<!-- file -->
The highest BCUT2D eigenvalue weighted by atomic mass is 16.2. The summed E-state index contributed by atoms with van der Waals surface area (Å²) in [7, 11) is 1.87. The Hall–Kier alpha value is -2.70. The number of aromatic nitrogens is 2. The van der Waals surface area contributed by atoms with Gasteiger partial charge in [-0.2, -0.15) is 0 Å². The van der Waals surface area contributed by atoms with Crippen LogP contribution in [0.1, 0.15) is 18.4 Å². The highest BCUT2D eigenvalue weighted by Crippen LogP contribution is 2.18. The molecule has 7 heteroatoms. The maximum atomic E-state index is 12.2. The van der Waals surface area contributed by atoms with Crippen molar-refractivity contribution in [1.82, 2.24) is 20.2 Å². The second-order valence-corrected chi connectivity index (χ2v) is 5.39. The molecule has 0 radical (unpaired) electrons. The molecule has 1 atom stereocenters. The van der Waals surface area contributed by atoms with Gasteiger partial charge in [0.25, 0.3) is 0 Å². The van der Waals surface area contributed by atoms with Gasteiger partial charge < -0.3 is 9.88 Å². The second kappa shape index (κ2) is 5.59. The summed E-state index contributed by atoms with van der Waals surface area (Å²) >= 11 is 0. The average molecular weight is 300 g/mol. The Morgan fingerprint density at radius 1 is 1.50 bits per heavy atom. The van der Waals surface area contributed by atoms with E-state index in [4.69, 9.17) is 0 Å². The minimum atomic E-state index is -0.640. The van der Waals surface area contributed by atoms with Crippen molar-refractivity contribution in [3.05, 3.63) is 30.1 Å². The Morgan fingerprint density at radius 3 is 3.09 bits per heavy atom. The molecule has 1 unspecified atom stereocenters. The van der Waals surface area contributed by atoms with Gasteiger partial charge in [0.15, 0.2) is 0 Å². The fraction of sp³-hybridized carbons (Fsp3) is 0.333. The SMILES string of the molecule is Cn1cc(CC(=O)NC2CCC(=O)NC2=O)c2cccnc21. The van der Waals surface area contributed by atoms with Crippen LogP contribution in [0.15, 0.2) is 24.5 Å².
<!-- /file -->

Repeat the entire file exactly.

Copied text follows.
The highest BCUT2D eigenvalue weighted by atomic mass is 16.2. The summed E-state index contributed by atoms with van der Waals surface area (Å²) in [7, 11) is 1.87. The Hall–Kier alpha value is -2.70. The number of aromatic nitrogens is 2. The van der Waals surface area contributed by atoms with Gasteiger partial charge in [-0.2, -0.15) is 0 Å². The van der Waals surface area contributed by atoms with Crippen LogP contribution in [0.1, 0.15) is 18.4 Å². The highest BCUT2D eigenvalue weighted by Crippen LogP contribution is 2.18. The molecule has 7 heteroatoms. The maximum atomic E-state index is 12.2. The van der Waals surface area contributed by atoms with Crippen molar-refractivity contribution in [1.82, 2.24) is 20.2 Å². The second-order valence-corrected chi connectivity index (χ2v) is 5.39. The molecule has 0 radical (unpaired) electrons. The molecule has 1 atom stereocenters. The van der Waals surface area contributed by atoms with Gasteiger partial charge in [0.25, 0.3) is 0 Å². The van der Waals surface area contributed by atoms with Gasteiger partial charge < -0.3 is 9.88 Å². The second kappa shape index (κ2) is 5.59. The summed E-state index contributed by atoms with van der Waals surface area (Å²) >= 11 is 0. The average molecular weight is 300 g/mol. The Morgan fingerprint density at radius 1 is 1.50 bits per heavy atom. The van der Waals surface area contributed by atoms with E-state index in [4.69, 9.17) is 0 Å². The minimum atomic E-state index is -0.640. The van der Waals surface area contributed by atoms with Crippen molar-refractivity contribution in [3.05, 3.63) is 30.1 Å². The Morgan fingerprint density at radius 3 is 3.09 bits per heavy atom. The molecule has 1 unspecified atom stereocenters. The van der Waals surface area contributed by atoms with Gasteiger partial charge in [0.15, 0.2) is 0 Å². The fraction of sp³-hybridized carbons (Fsp3) is 0.333. The SMILES string of the molecule is Cn1cc(CC(=O)NC2CCC(=O)NC2=O)c2cccnc21. The van der Waals surface area contributed by atoms with Crippen LogP contribution in [0.15, 0.2) is 24.5 Å².